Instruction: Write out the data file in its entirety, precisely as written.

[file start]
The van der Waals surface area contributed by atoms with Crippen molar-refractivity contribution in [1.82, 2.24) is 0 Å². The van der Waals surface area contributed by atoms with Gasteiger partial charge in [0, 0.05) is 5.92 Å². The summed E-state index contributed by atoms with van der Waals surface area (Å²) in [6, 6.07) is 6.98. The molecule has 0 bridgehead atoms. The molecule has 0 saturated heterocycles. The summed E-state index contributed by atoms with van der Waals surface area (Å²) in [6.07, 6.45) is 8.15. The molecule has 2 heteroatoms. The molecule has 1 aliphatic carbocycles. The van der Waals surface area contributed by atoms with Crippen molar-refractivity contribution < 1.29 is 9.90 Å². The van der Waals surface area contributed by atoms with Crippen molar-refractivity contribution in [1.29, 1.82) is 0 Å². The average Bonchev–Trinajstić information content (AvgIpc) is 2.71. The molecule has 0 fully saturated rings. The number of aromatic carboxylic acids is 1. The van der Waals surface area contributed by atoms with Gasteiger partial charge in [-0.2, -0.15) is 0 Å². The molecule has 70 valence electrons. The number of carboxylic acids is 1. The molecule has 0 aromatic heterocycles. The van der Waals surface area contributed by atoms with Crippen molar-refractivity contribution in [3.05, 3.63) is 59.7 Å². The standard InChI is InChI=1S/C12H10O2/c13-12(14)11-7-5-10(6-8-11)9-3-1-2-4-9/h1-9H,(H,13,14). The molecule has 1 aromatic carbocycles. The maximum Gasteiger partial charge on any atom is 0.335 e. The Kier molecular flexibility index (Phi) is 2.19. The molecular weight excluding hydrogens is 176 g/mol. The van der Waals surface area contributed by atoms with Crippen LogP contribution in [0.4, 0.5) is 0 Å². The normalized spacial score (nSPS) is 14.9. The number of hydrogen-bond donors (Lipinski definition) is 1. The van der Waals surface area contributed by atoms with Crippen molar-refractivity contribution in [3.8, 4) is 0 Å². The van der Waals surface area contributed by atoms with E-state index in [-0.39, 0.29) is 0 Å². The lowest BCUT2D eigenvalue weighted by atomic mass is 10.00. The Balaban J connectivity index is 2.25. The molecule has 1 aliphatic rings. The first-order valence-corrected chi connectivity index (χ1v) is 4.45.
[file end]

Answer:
The van der Waals surface area contributed by atoms with Crippen molar-refractivity contribution in [1.82, 2.24) is 0 Å². The van der Waals surface area contributed by atoms with Gasteiger partial charge in [0, 0.05) is 5.92 Å². The summed E-state index contributed by atoms with van der Waals surface area (Å²) in [6, 6.07) is 6.98. The molecule has 0 bridgehead atoms. The molecule has 0 saturated heterocycles. The summed E-state index contributed by atoms with van der Waals surface area (Å²) in [6.07, 6.45) is 8.15. The molecule has 2 heteroatoms. The molecule has 1 aliphatic carbocycles. The van der Waals surface area contributed by atoms with Crippen molar-refractivity contribution < 1.29 is 9.90 Å². The van der Waals surface area contributed by atoms with Crippen molar-refractivity contribution in [1.29, 1.82) is 0 Å². The average Bonchev–Trinajstić information content (AvgIpc) is 2.71. The molecule has 0 fully saturated rings. The number of aromatic carboxylic acids is 1. The van der Waals surface area contributed by atoms with Gasteiger partial charge in [-0.2, -0.15) is 0 Å². The molecule has 70 valence electrons. The number of carboxylic acids is 1. The molecule has 0 aromatic heterocycles. The van der Waals surface area contributed by atoms with Crippen molar-refractivity contribution in [3.05, 3.63) is 59.7 Å². The standard InChI is InChI=1S/C12H10O2/c13-12(14)11-7-5-10(6-8-11)9-3-1-2-4-9/h1-9H,(H,13,14). The molecule has 1 aromatic carbocycles. The maximum Gasteiger partial charge on any atom is 0.335 e. The Kier molecular flexibility index (Phi) is 2.19. The molecular weight excluding hydrogens is 176 g/mol. The van der Waals surface area contributed by atoms with Crippen LogP contribution in [0.4, 0.5) is 0 Å². The normalized spacial score (nSPS) is 14.9. The number of hydrogen-bond donors (Lipinski definition) is 1. The van der Waals surface area contributed by atoms with Crippen molar-refractivity contribution in [3.8, 4) is 0 Å². The van der Waals surface area contributed by atoms with E-state index in [-0.39, 0.29) is 0 Å². The lowest BCUT2D eigenvalue weighted by atomic mass is 10.00. The Balaban J connectivity index is 2.25. The molecule has 1 aliphatic rings. The first-order valence-corrected chi connectivity index (χ1v) is 4.45.